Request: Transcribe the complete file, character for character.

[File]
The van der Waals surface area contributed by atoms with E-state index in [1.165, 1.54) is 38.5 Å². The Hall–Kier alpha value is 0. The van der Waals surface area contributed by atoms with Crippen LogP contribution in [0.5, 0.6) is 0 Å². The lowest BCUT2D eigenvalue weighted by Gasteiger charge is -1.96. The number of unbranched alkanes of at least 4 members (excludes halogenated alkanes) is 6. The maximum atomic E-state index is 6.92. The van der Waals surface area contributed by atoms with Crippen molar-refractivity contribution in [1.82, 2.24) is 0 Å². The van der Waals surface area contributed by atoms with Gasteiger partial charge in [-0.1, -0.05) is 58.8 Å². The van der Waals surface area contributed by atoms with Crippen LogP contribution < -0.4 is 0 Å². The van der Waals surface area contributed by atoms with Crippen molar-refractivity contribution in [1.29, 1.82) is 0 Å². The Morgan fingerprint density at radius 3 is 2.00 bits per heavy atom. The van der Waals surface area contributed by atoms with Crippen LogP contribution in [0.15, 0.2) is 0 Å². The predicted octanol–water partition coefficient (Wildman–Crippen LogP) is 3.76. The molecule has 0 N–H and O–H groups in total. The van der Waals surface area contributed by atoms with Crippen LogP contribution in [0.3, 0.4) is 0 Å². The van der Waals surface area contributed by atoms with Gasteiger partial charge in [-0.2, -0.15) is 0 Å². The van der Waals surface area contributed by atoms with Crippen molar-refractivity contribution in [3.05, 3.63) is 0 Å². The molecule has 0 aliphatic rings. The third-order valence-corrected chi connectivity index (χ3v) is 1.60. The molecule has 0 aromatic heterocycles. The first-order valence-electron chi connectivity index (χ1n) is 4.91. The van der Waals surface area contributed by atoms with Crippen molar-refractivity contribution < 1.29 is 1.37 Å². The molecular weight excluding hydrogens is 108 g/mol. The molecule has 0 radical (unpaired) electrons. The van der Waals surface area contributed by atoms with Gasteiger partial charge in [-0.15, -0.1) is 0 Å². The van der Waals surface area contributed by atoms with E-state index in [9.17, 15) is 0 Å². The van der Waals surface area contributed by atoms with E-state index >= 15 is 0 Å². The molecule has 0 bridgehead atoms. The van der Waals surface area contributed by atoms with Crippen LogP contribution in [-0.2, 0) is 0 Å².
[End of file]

The van der Waals surface area contributed by atoms with E-state index in [1.165, 1.54) is 38.5 Å². The Hall–Kier alpha value is 0. The van der Waals surface area contributed by atoms with Crippen LogP contribution in [0.5, 0.6) is 0 Å². The lowest BCUT2D eigenvalue weighted by Gasteiger charge is -1.96. The number of unbranched alkanes of at least 4 members (excludes halogenated alkanes) is 6. The maximum atomic E-state index is 6.92. The van der Waals surface area contributed by atoms with Crippen molar-refractivity contribution in [1.82, 2.24) is 0 Å². The van der Waals surface area contributed by atoms with Gasteiger partial charge in [-0.1, -0.05) is 58.8 Å². The van der Waals surface area contributed by atoms with Crippen LogP contribution < -0.4 is 0 Å². The van der Waals surface area contributed by atoms with Crippen molar-refractivity contribution in [1.29, 1.82) is 0 Å². The Morgan fingerprint density at radius 3 is 2.00 bits per heavy atom. The van der Waals surface area contributed by atoms with Crippen LogP contribution in [0.15, 0.2) is 0 Å². The predicted octanol–water partition coefficient (Wildman–Crippen LogP) is 3.76. The molecule has 0 N–H and O–H groups in total. The van der Waals surface area contributed by atoms with Crippen LogP contribution in [0.3, 0.4) is 0 Å². The van der Waals surface area contributed by atoms with Gasteiger partial charge in [-0.2, -0.15) is 0 Å². The van der Waals surface area contributed by atoms with Crippen molar-refractivity contribution in [3.05, 3.63) is 0 Å². The molecule has 0 aliphatic rings. The third-order valence-corrected chi connectivity index (χ3v) is 1.60. The molecule has 0 aromatic heterocycles. The first-order valence-electron chi connectivity index (χ1n) is 4.91. The van der Waals surface area contributed by atoms with Crippen molar-refractivity contribution < 1.29 is 1.37 Å². The molecular weight excluding hydrogens is 108 g/mol. The molecule has 0 radical (unpaired) electrons. The van der Waals surface area contributed by atoms with Gasteiger partial charge in [-0.15, -0.1) is 0 Å². The van der Waals surface area contributed by atoms with E-state index in [9.17, 15) is 0 Å². The van der Waals surface area contributed by atoms with E-state index >= 15 is 0 Å². The molecule has 0 bridgehead atoms. The van der Waals surface area contributed by atoms with Crippen LogP contribution in [-0.2, 0) is 0 Å².